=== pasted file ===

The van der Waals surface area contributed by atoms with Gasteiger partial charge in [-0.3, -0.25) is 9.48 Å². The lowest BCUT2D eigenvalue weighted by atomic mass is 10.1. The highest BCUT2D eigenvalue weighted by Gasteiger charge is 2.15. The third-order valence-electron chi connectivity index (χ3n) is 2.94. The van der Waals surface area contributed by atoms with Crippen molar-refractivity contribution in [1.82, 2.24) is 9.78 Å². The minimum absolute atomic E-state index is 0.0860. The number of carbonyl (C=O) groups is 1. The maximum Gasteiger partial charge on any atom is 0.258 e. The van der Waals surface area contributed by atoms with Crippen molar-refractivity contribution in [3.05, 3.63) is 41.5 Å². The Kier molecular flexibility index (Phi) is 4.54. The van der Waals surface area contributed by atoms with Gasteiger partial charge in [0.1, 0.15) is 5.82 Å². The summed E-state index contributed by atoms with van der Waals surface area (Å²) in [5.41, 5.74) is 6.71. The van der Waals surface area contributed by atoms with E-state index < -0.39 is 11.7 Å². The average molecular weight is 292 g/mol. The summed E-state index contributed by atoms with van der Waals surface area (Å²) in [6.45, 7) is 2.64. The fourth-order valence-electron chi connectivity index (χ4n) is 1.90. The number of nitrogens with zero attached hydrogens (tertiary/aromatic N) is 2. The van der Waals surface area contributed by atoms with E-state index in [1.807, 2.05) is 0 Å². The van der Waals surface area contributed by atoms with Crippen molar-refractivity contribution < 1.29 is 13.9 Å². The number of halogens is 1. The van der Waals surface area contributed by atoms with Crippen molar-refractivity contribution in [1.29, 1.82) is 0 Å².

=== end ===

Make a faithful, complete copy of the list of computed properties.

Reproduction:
The van der Waals surface area contributed by atoms with Gasteiger partial charge in [-0.3, -0.25) is 9.48 Å². The lowest BCUT2D eigenvalue weighted by atomic mass is 10.1. The highest BCUT2D eigenvalue weighted by Gasteiger charge is 2.15. The third-order valence-electron chi connectivity index (χ3n) is 2.94. The van der Waals surface area contributed by atoms with Crippen molar-refractivity contribution in [1.82, 2.24) is 9.78 Å². The minimum absolute atomic E-state index is 0.0860. The number of carbonyl (C=O) groups is 1. The maximum Gasteiger partial charge on any atom is 0.258 e. The van der Waals surface area contributed by atoms with Crippen molar-refractivity contribution in [3.05, 3.63) is 41.5 Å². The Kier molecular flexibility index (Phi) is 4.54. The van der Waals surface area contributed by atoms with Gasteiger partial charge in [0.1, 0.15) is 5.82 Å². The summed E-state index contributed by atoms with van der Waals surface area (Å²) in [5.41, 5.74) is 6.71. The van der Waals surface area contributed by atoms with E-state index < -0.39 is 11.7 Å². The average molecular weight is 292 g/mol. The summed E-state index contributed by atoms with van der Waals surface area (Å²) in [6.45, 7) is 2.64. The fourth-order valence-electron chi connectivity index (χ4n) is 1.90. The number of nitrogens with zero attached hydrogens (tertiary/aromatic N) is 2. The van der Waals surface area contributed by atoms with E-state index in [1.807, 2.05) is 0 Å². The van der Waals surface area contributed by atoms with Crippen molar-refractivity contribution < 1.29 is 13.9 Å². The number of halogens is 1. The van der Waals surface area contributed by atoms with Crippen molar-refractivity contribution in [1.29, 1.82) is 0 Å².